Martin SFP BryantFounder
Martin SFP Bryant is the founder of UK startup newsletter PreSeed Now and technology and media consultancy Big Revolution. He was previously Martin SFP Bryant is the founder of UK startup newsletter PreSeed Now and technology and media consultancy Big Revolution. He was previously Editor-in-Chief at TNW.
The news that Twitter is considering allowing tweets of up to 10,000 characters in the near future caused a stir this week. That wasn’t just among those who don’t want the platform to change, but also among publishers who fear it might be yet another place for them to have to distribute content to.
The accepted understanding is that a ‘long tweet’ would be like an ‘attached article’ you could expand if you choose. In that respect, it’s similar to Facebook’s Instant Articles – content that lives natively on a social platform rather than something you have to link out to.
Slate’s analysis that this is a ‘walled garden’ play from Twitter sounds about right, but that raises questions about how Twitter sees the feature being used:
- Will Twitter be keen for publishers to post articles natively within tweet, and if so, will it allow them to monetize with ads as Facebook does?
- Will you be able to add images and videos to long tweets? Will you get a variety of layout options?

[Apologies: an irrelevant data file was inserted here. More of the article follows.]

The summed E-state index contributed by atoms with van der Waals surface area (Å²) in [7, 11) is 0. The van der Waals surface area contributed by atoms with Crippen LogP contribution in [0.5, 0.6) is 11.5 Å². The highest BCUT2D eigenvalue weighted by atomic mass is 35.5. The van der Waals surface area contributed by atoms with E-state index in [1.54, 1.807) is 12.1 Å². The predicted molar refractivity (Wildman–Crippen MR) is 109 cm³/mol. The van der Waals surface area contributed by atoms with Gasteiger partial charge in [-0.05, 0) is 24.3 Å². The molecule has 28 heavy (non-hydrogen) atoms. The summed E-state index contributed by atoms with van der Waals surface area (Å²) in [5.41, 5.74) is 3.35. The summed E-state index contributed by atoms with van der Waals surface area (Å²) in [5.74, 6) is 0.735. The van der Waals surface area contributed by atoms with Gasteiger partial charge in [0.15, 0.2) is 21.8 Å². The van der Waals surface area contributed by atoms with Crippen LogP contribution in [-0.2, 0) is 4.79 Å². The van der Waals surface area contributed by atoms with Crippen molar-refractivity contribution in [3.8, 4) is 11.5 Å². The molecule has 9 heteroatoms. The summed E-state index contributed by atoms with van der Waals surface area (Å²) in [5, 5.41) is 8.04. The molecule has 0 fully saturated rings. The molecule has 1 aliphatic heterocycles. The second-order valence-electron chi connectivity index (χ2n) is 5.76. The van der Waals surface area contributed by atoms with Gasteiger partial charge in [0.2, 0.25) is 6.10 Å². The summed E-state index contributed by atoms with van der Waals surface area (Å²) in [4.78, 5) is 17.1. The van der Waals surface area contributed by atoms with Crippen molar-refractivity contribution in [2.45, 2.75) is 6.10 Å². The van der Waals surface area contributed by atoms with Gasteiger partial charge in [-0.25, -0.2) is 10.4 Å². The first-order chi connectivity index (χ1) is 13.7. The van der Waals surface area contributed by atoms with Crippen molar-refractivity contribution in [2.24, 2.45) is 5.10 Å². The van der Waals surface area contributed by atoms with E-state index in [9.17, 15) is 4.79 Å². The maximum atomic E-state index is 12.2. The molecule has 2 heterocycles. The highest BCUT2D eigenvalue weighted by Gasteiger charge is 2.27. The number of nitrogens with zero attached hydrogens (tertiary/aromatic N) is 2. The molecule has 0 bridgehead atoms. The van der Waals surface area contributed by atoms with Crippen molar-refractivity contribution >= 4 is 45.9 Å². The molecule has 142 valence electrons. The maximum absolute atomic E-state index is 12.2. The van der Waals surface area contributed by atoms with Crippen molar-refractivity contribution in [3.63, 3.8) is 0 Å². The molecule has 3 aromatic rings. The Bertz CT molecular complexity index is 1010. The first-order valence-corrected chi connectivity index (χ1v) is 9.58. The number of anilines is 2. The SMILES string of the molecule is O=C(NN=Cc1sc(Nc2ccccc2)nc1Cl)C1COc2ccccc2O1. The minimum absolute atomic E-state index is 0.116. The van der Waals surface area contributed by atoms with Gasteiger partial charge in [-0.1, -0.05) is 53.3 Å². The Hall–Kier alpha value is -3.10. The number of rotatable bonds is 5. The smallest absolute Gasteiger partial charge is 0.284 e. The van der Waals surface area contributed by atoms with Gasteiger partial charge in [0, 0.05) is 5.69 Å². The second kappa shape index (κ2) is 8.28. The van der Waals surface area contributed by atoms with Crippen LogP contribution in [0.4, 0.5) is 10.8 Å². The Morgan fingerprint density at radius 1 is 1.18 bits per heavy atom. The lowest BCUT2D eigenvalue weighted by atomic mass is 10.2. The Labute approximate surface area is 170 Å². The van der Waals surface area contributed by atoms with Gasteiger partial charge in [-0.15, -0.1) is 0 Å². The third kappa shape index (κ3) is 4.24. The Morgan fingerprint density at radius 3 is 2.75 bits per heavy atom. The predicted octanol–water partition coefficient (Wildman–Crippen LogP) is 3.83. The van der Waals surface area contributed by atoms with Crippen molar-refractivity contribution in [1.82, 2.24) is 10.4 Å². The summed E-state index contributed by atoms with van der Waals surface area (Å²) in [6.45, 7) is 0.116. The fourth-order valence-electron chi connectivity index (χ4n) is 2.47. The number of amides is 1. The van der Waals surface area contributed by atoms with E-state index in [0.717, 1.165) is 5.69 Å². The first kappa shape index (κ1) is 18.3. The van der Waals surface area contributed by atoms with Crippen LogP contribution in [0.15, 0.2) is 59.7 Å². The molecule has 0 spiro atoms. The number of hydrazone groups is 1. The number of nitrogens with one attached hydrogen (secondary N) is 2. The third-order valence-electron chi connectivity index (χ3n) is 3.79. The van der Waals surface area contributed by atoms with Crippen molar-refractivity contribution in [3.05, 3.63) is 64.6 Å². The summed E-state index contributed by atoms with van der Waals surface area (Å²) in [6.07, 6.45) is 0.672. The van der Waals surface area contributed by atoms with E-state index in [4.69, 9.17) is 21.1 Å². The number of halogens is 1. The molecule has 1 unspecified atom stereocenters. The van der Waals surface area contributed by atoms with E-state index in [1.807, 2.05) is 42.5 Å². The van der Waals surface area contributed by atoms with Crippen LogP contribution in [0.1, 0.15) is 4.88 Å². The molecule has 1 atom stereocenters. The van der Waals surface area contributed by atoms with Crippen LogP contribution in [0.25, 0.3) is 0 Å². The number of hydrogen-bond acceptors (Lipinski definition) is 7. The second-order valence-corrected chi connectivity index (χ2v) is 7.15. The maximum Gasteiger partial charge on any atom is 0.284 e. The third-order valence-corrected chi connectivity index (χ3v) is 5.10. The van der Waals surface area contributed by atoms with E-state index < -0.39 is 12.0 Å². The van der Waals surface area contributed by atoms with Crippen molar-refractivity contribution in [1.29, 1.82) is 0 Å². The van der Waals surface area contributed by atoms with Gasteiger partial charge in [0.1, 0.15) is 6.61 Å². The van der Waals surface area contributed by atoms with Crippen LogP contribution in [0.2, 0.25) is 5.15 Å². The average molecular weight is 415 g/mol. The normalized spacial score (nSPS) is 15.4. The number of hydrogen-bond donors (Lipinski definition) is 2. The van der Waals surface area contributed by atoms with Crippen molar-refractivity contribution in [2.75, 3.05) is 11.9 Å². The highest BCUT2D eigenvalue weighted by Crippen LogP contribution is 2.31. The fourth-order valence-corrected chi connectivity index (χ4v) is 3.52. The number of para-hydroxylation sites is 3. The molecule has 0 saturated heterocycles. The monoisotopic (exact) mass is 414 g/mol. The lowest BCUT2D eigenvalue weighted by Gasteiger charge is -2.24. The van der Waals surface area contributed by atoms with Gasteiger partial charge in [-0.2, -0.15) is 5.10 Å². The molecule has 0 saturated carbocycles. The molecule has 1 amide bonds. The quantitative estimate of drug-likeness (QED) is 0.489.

- Will publishers get analytics for who reads these ‘long tweets’ and will they be compatible with industry standard tools like Google Analytics? Again, Facebook offers this.
- If everyone can post ‘long tweets,’ will it ruin the nature of the platform, or will most people try it a couple of times and then never use it again?
By the sound of it, Twitter is still in the ‘kicking the tyres’ stage with this feature. Facebook quietly sounded out publisher reactions to Instant Articles for about a year before the feature was rolled out. It makes sense for Twitter to softly test audience reaction to a major change that would leave Moments in the dust in terms of changing the nature of the platform.
Walled garden, front yard or trash pile?
If Twitter puts together a strong offering for publishers, you may rarely have to leave the service to get your regular fix of news and opinion.
However, if the company leaves it just as a free-for-all with no way of ensuring that people can get paid for sharing good quality stuff, ‘long tweets’ may end up being little more than an ugly notepad used by jokers, spammers and the worst kinds of attention-seekers. And Twitter has enough of a problem with those in 140-character chunks.
If Twitter is thinking of long tweets as more of a blogging platform than a premium publishing play, will people really want to use it over of the more fully-featured, elegant Medium?
Long tweets may end up being a middle ground – something used when a celebrity wants to make a statement, when someone wants to extrapolate a joke or a conspiracy theory, or a journalist wants to do a quick on-the-scene report – but if it wants publishers to come on board with more gusto and natively publish articles in tweets, there will need to be a lot more on offer than a higher character count.
A version of this article appeared in the TNW Weekly newsletter. Sign up to get it in your inbox every Friday.
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